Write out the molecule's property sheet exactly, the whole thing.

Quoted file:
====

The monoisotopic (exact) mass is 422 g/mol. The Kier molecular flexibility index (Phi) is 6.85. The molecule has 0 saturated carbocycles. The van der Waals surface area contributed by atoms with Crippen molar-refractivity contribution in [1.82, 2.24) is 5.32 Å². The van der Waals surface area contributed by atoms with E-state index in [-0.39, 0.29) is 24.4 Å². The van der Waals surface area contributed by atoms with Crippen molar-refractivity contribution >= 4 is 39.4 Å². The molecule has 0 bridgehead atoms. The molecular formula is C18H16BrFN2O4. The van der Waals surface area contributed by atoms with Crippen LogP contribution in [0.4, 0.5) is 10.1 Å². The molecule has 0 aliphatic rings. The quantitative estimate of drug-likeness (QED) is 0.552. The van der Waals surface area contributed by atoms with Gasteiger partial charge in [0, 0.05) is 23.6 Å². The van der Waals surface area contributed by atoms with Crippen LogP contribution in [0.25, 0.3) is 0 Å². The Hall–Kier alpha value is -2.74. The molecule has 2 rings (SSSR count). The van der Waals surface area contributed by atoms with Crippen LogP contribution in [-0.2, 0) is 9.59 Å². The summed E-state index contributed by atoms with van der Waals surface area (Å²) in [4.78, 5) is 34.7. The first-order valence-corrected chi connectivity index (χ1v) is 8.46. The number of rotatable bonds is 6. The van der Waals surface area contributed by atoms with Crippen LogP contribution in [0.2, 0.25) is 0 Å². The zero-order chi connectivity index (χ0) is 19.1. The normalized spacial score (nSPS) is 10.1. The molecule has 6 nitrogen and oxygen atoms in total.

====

The monoisotopic (exact) mass is 422 g/mol. The Kier molecular flexibility index (Phi) is 6.85. The molecule has 0 saturated carbocycles. The van der Waals surface area contributed by atoms with Crippen molar-refractivity contribution in [1.82, 2.24) is 5.32 Å². The van der Waals surface area contributed by atoms with E-state index in [-0.39, 0.29) is 24.4 Å². The van der Waals surface area contributed by atoms with Crippen molar-refractivity contribution >= 4 is 39.4 Å². The molecule has 0 bridgehead atoms. The molecular formula is C18H16BrFN2O4. The van der Waals surface area contributed by atoms with Crippen LogP contribution in [0.4, 0.5) is 10.1 Å². The molecule has 0 aliphatic rings. The quantitative estimate of drug-likeness (QED) is 0.552. The van der Waals surface area contributed by atoms with Gasteiger partial charge in [0, 0.05) is 23.6 Å². The van der Waals surface area contributed by atoms with Crippen LogP contribution in [0.25, 0.3) is 0 Å². The Hall–Kier alpha value is -2.74. The molecule has 2 rings (SSSR count). The van der Waals surface area contributed by atoms with Crippen LogP contribution in [-0.2, 0) is 9.59 Å². The summed E-state index contributed by atoms with van der Waals surface area (Å²) in [4.78, 5) is 34.7. The first-order valence-corrected chi connectivity index (χ1v) is 8.46. The number of rotatable bonds is 6. The van der Waals surface area contributed by atoms with Crippen LogP contribution in [0.2, 0.25) is 0 Å². The zero-order chi connectivity index (χ0) is 19.1. The normalized spacial score (nSPS) is 10.1. The molecule has 6 nitrogen and oxygen atoms in total.